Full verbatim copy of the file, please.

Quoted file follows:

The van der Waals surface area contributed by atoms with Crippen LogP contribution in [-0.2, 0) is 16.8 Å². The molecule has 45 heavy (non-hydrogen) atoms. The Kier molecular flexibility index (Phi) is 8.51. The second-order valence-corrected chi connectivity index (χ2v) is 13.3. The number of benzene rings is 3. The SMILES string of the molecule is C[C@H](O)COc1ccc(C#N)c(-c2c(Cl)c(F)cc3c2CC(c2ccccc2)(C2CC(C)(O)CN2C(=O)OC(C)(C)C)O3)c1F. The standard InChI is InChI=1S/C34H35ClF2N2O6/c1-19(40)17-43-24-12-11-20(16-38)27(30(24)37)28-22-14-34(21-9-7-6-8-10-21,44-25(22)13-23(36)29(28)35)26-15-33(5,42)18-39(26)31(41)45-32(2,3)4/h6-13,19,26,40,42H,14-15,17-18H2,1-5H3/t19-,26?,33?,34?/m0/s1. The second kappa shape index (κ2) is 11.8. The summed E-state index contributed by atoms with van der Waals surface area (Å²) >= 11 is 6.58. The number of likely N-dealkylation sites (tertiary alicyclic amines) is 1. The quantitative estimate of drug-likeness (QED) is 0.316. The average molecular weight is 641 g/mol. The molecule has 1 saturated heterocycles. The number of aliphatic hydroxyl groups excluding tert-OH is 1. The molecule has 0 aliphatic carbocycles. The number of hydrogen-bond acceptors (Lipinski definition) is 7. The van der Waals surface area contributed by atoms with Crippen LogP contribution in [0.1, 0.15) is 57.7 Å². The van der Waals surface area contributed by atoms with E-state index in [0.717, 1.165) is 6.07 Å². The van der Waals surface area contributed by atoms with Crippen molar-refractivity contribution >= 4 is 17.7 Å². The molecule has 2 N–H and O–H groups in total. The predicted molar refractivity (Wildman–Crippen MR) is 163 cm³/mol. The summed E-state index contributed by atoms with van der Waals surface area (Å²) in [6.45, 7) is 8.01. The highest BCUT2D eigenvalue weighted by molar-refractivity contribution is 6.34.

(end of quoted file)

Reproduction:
The van der Waals surface area contributed by atoms with Crippen LogP contribution in [-0.2, 0) is 16.8 Å². The molecule has 45 heavy (non-hydrogen) atoms. The Kier molecular flexibility index (Phi) is 8.51. The second-order valence-corrected chi connectivity index (χ2v) is 13.3. The number of benzene rings is 3. The SMILES string of the molecule is C[C@H](O)COc1ccc(C#N)c(-c2c(Cl)c(F)cc3c2CC(c2ccccc2)(C2CC(C)(O)CN2C(=O)OC(C)(C)C)O3)c1F. The standard InChI is InChI=1S/C34H35ClF2N2O6/c1-19(40)17-43-24-12-11-20(16-38)27(30(24)37)28-22-14-34(21-9-7-6-8-10-21,44-25(22)13-23(36)29(28)35)26-15-33(5,42)18-39(26)31(41)45-32(2,3)4/h6-13,19,26,40,42H,14-15,17-18H2,1-5H3/t19-,26?,33?,34?/m0/s1. The second kappa shape index (κ2) is 11.8. The summed E-state index contributed by atoms with van der Waals surface area (Å²) >= 11 is 6.58. The number of likely N-dealkylation sites (tertiary alicyclic amines) is 1. The quantitative estimate of drug-likeness (QED) is 0.316. The average molecular weight is 641 g/mol. The molecule has 1 saturated heterocycles. The number of aliphatic hydroxyl groups excluding tert-OH is 1. The molecule has 0 aliphatic carbocycles. The number of hydrogen-bond acceptors (Lipinski definition) is 7. The van der Waals surface area contributed by atoms with Crippen LogP contribution in [0.1, 0.15) is 57.7 Å². The van der Waals surface area contributed by atoms with E-state index in [0.717, 1.165) is 6.07 Å². The van der Waals surface area contributed by atoms with Crippen molar-refractivity contribution >= 4 is 17.7 Å². The molecule has 2 N–H and O–H groups in total. The predicted molar refractivity (Wildman–Crippen MR) is 163 cm³/mol. The summed E-state index contributed by atoms with van der Waals surface area (Å²) in [6.45, 7) is 8.01. The highest BCUT2D eigenvalue weighted by molar-refractivity contribution is 6.34.